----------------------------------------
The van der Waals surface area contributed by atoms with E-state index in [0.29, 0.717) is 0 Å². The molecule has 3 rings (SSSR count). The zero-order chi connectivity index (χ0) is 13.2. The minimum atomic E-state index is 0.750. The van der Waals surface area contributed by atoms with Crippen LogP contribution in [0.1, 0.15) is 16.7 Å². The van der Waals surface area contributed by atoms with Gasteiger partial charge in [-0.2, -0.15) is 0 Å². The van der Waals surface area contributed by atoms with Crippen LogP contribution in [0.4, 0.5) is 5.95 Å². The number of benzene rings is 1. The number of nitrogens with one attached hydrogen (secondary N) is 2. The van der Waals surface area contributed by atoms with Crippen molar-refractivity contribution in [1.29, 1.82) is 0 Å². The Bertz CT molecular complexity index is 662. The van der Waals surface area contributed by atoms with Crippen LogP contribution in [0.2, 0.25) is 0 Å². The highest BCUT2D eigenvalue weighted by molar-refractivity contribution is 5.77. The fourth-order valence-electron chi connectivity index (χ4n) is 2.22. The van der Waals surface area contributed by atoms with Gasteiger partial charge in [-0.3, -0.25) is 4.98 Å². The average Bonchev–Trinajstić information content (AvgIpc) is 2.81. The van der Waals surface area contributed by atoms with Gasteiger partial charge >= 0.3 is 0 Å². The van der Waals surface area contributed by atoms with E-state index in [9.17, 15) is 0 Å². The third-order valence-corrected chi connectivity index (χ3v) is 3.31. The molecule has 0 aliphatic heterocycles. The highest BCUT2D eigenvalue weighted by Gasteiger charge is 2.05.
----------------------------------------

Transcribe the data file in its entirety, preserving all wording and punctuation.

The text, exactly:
The van der Waals surface area contributed by atoms with E-state index in [0.29, 0.717) is 0 Å². The molecule has 3 rings (SSSR count). The zero-order chi connectivity index (χ0) is 13.2. The minimum atomic E-state index is 0.750. The van der Waals surface area contributed by atoms with Crippen LogP contribution in [0.1, 0.15) is 16.7 Å². The van der Waals surface area contributed by atoms with Gasteiger partial charge in [-0.2, -0.15) is 0 Å². The van der Waals surface area contributed by atoms with Crippen LogP contribution in [0.4, 0.5) is 5.95 Å². The number of benzene rings is 1. The number of nitrogens with one attached hydrogen (secondary N) is 2. The van der Waals surface area contributed by atoms with Crippen molar-refractivity contribution in [1.29, 1.82) is 0 Å². The Bertz CT molecular complexity index is 662. The van der Waals surface area contributed by atoms with Crippen LogP contribution in [0.2, 0.25) is 0 Å². The highest BCUT2D eigenvalue weighted by molar-refractivity contribution is 5.77. The fourth-order valence-electron chi connectivity index (χ4n) is 2.22. The van der Waals surface area contributed by atoms with Gasteiger partial charge in [-0.3, -0.25) is 4.98 Å². The average Bonchev–Trinajstić information content (AvgIpc) is 2.81. The van der Waals surface area contributed by atoms with Gasteiger partial charge >= 0.3 is 0 Å². The van der Waals surface area contributed by atoms with E-state index in [9.17, 15) is 0 Å². The third-order valence-corrected chi connectivity index (χ3v) is 3.31. The molecule has 0 aliphatic heterocycles. The highest BCUT2D eigenvalue weighted by Gasteiger charge is 2.05.